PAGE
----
LAYTON: I think the great thing about playing Stephen is that I don’t think we ever had a coming out story. I think there was a joke line about me being like, ‘I’ve done some deep soul searching and I am gay’ but it wasn’t coming out, we all knew that Stephen was. I think from the jump we wanted Stephen just to be. So, now that I have the opportunity to come back 10 years later as Mr. Carmichael, not Stephen, it’s a massive part of my life because you have that one thing that people recognise you for in the streets – this was it, people know me from the show, people love it. And I confided in Bianca a couple of times, I was like, ‘I’m feeling a little bit bleugh because I know everyone loves Jack Whitehall, I’m taking over and I’m obviously very different to him’. You’re either going to get behind it or you’re not, it’s different. But I’m blocking all that out because I’ve got my paycheck, chile. So I’m not going to take a paracetamol for your headache at this point, just turn over or just watch it. I don’t need to know. I’m proud of what we did.
Appearing in the show and working as a co-writer gave you the opportunity to bring Black queer voices to the forefront of Bad Education on a massive platform like the BBC. Was that something you were conscious of during production?
LAYTON: Absolutely. I think we take for granted the fact that I’m just here doing my thing and I did have this moment being like, I’m an out queer Black teacher up in this crib as a lead on this BBC show. IT’s not every day that you turn on the TV and see that, especially someone who is teaching students because, I mean, you’ve got people in America crying about gays and queers just being anywhere close to kids, nevermind teaching them. Do you know what I mean? But in that moment, I’ve got to be honest, I wasn’t thinking about that. I was just thinking about the art, so I was aware of these moments, but you try not to get too caught up in that because you’ve just got to do the work and let everybody else judge that.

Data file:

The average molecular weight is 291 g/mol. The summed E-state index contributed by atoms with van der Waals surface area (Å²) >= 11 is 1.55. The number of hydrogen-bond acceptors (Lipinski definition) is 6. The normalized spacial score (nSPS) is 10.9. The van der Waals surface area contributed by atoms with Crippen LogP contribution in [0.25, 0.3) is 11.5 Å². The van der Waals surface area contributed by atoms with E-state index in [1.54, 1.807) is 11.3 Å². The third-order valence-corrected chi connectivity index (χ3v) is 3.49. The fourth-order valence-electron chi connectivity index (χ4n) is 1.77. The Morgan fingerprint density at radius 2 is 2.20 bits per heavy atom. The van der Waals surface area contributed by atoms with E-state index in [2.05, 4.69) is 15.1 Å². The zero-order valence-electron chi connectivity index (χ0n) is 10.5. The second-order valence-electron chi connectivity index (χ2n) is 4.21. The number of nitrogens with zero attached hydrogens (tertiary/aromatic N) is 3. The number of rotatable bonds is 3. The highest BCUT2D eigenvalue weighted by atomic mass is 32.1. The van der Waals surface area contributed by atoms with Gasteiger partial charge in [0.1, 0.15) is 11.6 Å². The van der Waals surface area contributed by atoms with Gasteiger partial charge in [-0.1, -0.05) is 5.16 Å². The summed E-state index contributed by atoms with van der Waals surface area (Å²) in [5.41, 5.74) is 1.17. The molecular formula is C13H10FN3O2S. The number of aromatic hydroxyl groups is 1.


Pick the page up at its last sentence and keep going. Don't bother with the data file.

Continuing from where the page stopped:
You touched on it there, but we are seeing increasing attacks from the right on LGBTQ+ stories and drag in both the UK and the US, particularly through things such as Drag Queen Story Hour. What was it like to have this platform where you can show how normal it is to have drag queens in an educational setting?